NewsLocal News


Officer Dillon Vakoff case: Opening statements begin in case of Arvada officer shot, killed in 2022

Arvada Police Officer Dillon Michael Vakoff
Posted at 6:07 PM, Nov 29, 2023
and last updated 2023-11-29 20:07:56-05

JEFFERSON COUNTY, Colo. — Opening statements in the trial of a man accused of killing an Arvada police officer in 2022 began on Wednesday afternoon.

Sonny Thomas Almanza III, 32, is accused of shooting and injuring a woman, and then shooting and killing Arvada Officer Dillon Vakoff, 27, during a family disturbance on Sept. 11, 2022 along the 6700 block of W. 51st Avenue in Arvada. Almanza pleaded not guilty in late May to the charges against him.

The prosecution on Wednesday argued that Almanza had picked up his two children from their grandmother's house after he learned their mother — his ex-girlfriend — had left them in the care of juveniles, and once he returned home, he saw his ex-girlfriend and her family ready to fight. He ran to his apartment to grab an AR-15 and ended up shooting the ex-girlfriend's sister, injuring her, and Vakoff, killing him, the prosecution said. The defense said Almanza did not know any police officers were at the scene and when he was shot by Vakoff, he thought he'd been shot by somebody from his ex-girlfriend's family, so he fired back, thinking he needed to defend himself.

The opening statements came after nearly two days of jury questions and selection with Judge Russell Klein presiding.

vakoff memorial.png

Local News

Trial begins Tuesday for man accused of killing Arvada Officer Dillon Vakoff

Stephanie Butzer
12:28 PM, Nov 27, 2023

Prosecutor Tracy Lynn Schroeder was first to speak, and described how Almanza and his girlfriend had broken up and had an informal custody agreement for their two young daughters, who were 3 and 1 at the time.

Separately and unknowingly, both Almanza and his ex-girlfriend decided to go downtown with their loved ones. In the early hours of Sept. 11, 2022, Almanza — along with his sister and her boyfriend — learned his ex-girlfriend had left their two daughters in the care of juveniles when she went downtown earlier that evening with her sister and mother. In the middle of the night, he decided to go get them, Schroeder said. He was angry when he reached the home, grabbed the girls and left to go back to his apartment.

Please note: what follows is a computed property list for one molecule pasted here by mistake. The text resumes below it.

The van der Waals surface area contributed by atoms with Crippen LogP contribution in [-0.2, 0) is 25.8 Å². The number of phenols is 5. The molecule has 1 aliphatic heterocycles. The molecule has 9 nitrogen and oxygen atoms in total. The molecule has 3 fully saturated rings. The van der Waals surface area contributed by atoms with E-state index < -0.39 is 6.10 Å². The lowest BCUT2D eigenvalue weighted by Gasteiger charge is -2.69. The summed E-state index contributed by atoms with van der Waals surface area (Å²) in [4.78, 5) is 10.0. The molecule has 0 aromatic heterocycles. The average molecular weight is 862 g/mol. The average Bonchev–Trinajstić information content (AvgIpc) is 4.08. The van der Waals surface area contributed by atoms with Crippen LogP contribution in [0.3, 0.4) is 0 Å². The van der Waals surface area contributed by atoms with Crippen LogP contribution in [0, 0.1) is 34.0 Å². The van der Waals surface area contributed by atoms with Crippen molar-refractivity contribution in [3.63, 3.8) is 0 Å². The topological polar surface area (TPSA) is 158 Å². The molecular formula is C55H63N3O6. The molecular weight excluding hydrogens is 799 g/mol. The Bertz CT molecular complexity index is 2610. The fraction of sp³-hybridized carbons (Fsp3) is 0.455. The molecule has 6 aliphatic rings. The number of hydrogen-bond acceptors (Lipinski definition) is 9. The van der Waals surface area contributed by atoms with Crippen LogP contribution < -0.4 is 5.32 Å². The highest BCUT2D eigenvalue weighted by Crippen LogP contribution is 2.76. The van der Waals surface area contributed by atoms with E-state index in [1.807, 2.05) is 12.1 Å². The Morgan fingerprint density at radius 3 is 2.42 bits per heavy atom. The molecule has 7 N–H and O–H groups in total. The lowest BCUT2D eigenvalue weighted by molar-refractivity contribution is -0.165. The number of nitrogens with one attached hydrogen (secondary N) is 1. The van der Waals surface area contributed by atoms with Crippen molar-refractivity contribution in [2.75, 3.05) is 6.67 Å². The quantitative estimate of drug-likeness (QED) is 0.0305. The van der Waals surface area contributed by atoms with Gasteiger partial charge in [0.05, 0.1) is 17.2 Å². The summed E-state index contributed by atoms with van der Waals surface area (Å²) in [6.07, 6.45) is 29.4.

When the ex-girlfriend learned Almanza had taken their daughters, she also became angry and started sending aggressive texts to Almanza, Schroeder said. She contacted several members of her family to meet her at Almanza's apartment complex to get the daughters back.

The ex-girlfriend's messages prompted Almanza's sister to call 911, Schroeder said.

When Officer Vakoff and Officer D. Garibay arrived at the scene, they parked down the street and walked to the apartment's parking lot, where Vakoff first contacted the ex-girlfriend and some of her family.

Shortly after this, Almanza, his sister and his sister's girlfriend drove up to the scene with the two girls in the car. Then, fights broke out, Schroeder said.

At some point, a gunshot rang out and police saw that a woman — the ex-girlfriend's sister — had been shot. That was when Vakoff yelled "Get your hands up!" she said.

Schroeder said Officer Garibay backed up to get a better perspective of the scene, but quickly became worried when Vakoff didn't answer his radio. Garibay went between some of the cars in the parking lot and found Vakoff severely injured on the ground. He had fired off a couple shots, which hit Almanza, who then returned fire and hit Vakoff in the mouth.

Vakoff was ultimately transported to a hospital, where he was pronounced deceased.

At the scene, the family fighting continued, Schroeder said, but Garibay was able to handcuff Almanza while trying to tend to Vakoff.

Multiple other agencies arrived at the scene and several people were handcuffed.

Schroeder said spent rifle casings were found in the area that matched the AR-15 that Almanza had been wielding.

Vakoff was in uniform doing his job to protect and serve, Schroeder concluded, and asked the jury to find Almanza guilty of his murder and the attempted murder of the ex-girlfriend's sister.